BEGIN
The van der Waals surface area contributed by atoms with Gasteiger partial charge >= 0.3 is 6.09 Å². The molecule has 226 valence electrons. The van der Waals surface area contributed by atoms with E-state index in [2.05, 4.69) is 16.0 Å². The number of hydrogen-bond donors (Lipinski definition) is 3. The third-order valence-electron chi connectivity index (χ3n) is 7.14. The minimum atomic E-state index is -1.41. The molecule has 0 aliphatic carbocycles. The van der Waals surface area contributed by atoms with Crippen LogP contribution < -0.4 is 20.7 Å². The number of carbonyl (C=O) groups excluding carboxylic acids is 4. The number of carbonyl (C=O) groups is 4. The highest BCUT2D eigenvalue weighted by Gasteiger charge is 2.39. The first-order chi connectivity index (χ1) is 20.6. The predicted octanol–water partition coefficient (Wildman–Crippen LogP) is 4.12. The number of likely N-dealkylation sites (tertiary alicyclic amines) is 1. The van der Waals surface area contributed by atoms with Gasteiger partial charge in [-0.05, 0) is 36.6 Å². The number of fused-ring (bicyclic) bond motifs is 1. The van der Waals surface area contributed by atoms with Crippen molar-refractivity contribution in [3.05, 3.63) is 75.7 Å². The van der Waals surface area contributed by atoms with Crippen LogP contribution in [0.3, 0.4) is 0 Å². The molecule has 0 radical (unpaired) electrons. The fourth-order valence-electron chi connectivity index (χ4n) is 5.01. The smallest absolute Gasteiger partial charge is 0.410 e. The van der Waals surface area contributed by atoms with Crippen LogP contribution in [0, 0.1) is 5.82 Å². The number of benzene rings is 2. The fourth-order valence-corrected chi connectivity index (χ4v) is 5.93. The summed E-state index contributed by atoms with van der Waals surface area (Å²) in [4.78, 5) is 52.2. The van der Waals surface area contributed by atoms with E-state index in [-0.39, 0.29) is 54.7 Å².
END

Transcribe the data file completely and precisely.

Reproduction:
The van der Waals surface area contributed by atoms with Gasteiger partial charge >= 0.3 is 6.09 Å². The molecule has 226 valence electrons. The van der Waals surface area contributed by atoms with E-state index in [2.05, 4.69) is 16.0 Å². The number of hydrogen-bond donors (Lipinski definition) is 3. The third-order valence-electron chi connectivity index (χ3n) is 7.14. The minimum atomic E-state index is -1.41. The molecule has 0 aliphatic carbocycles. The van der Waals surface area contributed by atoms with Crippen LogP contribution < -0.4 is 20.7 Å². The number of carbonyl (C=O) groups excluding carboxylic acids is 4. The number of carbonyl (C=O) groups is 4. The highest BCUT2D eigenvalue weighted by Gasteiger charge is 2.39. The first-order chi connectivity index (χ1) is 20.6. The predicted octanol–water partition coefficient (Wildman–Crippen LogP) is 4.12. The number of likely N-dealkylation sites (tertiary alicyclic amines) is 1. The van der Waals surface area contributed by atoms with Gasteiger partial charge in [-0.05, 0) is 36.6 Å². The number of fused-ring (bicyclic) bond motifs is 1. The van der Waals surface area contributed by atoms with Crippen molar-refractivity contribution in [3.05, 3.63) is 75.7 Å². The van der Waals surface area contributed by atoms with Crippen LogP contribution in [0.3, 0.4) is 0 Å². The molecule has 0 radical (unpaired) electrons. The fourth-order valence-electron chi connectivity index (χ4n) is 5.01. The smallest absolute Gasteiger partial charge is 0.410 e. The van der Waals surface area contributed by atoms with Crippen LogP contribution in [0, 0.1) is 5.82 Å². The number of benzene rings is 2. The fourth-order valence-corrected chi connectivity index (χ4v) is 5.93. The summed E-state index contributed by atoms with van der Waals surface area (Å²) in [4.78, 5) is 52.2. The van der Waals surface area contributed by atoms with E-state index in [-0.39, 0.29) is 54.7 Å².